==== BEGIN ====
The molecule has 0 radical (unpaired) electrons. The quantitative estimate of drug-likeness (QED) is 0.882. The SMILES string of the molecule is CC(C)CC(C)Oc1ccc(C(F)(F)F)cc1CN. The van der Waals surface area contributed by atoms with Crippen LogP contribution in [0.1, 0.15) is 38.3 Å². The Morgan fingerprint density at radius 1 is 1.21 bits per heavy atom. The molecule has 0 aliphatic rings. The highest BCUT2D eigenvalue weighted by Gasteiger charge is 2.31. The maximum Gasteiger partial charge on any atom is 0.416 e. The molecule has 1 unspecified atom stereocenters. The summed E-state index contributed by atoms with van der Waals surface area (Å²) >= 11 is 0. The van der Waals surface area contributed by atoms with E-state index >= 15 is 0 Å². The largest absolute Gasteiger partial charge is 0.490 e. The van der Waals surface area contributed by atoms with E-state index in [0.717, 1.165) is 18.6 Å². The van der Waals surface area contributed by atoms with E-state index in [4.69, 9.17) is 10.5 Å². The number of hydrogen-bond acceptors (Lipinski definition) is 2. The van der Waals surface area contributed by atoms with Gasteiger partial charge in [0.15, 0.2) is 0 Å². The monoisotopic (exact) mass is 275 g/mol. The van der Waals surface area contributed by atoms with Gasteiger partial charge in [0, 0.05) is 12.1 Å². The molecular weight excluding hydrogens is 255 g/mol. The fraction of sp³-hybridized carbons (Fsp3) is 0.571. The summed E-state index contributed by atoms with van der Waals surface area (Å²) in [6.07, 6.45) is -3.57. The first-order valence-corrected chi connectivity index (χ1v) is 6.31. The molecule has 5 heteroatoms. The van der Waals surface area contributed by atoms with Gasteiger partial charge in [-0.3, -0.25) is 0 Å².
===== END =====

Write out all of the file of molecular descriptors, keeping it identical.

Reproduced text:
The molecule has 0 radical (unpaired) electrons. The quantitative estimate of drug-likeness (QED) is 0.882. The SMILES string of the molecule is CC(C)CC(C)Oc1ccc(C(F)(F)F)cc1CN. The van der Waals surface area contributed by atoms with Crippen LogP contribution in [0.1, 0.15) is 38.3 Å². The Morgan fingerprint density at radius 1 is 1.21 bits per heavy atom. The molecule has 0 aliphatic rings. The highest BCUT2D eigenvalue weighted by Gasteiger charge is 2.31. The maximum Gasteiger partial charge on any atom is 0.416 e. The molecule has 1 unspecified atom stereocenters. The summed E-state index contributed by atoms with van der Waals surface area (Å²) >= 11 is 0. The van der Waals surface area contributed by atoms with E-state index >= 15 is 0 Å². The largest absolute Gasteiger partial charge is 0.490 e. The van der Waals surface area contributed by atoms with E-state index in [0.717, 1.165) is 18.6 Å². The van der Waals surface area contributed by atoms with E-state index in [4.69, 9.17) is 10.5 Å². The number of hydrogen-bond acceptors (Lipinski definition) is 2. The van der Waals surface area contributed by atoms with Gasteiger partial charge in [0.15, 0.2) is 0 Å². The monoisotopic (exact) mass is 275 g/mol. The van der Waals surface area contributed by atoms with Gasteiger partial charge in [0, 0.05) is 12.1 Å². The molecular weight excluding hydrogens is 255 g/mol. The fraction of sp³-hybridized carbons (Fsp3) is 0.571. The summed E-state index contributed by atoms with van der Waals surface area (Å²) in [6.07, 6.45) is -3.57. The first-order valence-corrected chi connectivity index (χ1v) is 6.31. The molecule has 5 heteroatoms. The van der Waals surface area contributed by atoms with Gasteiger partial charge in [-0.3, -0.25) is 0 Å².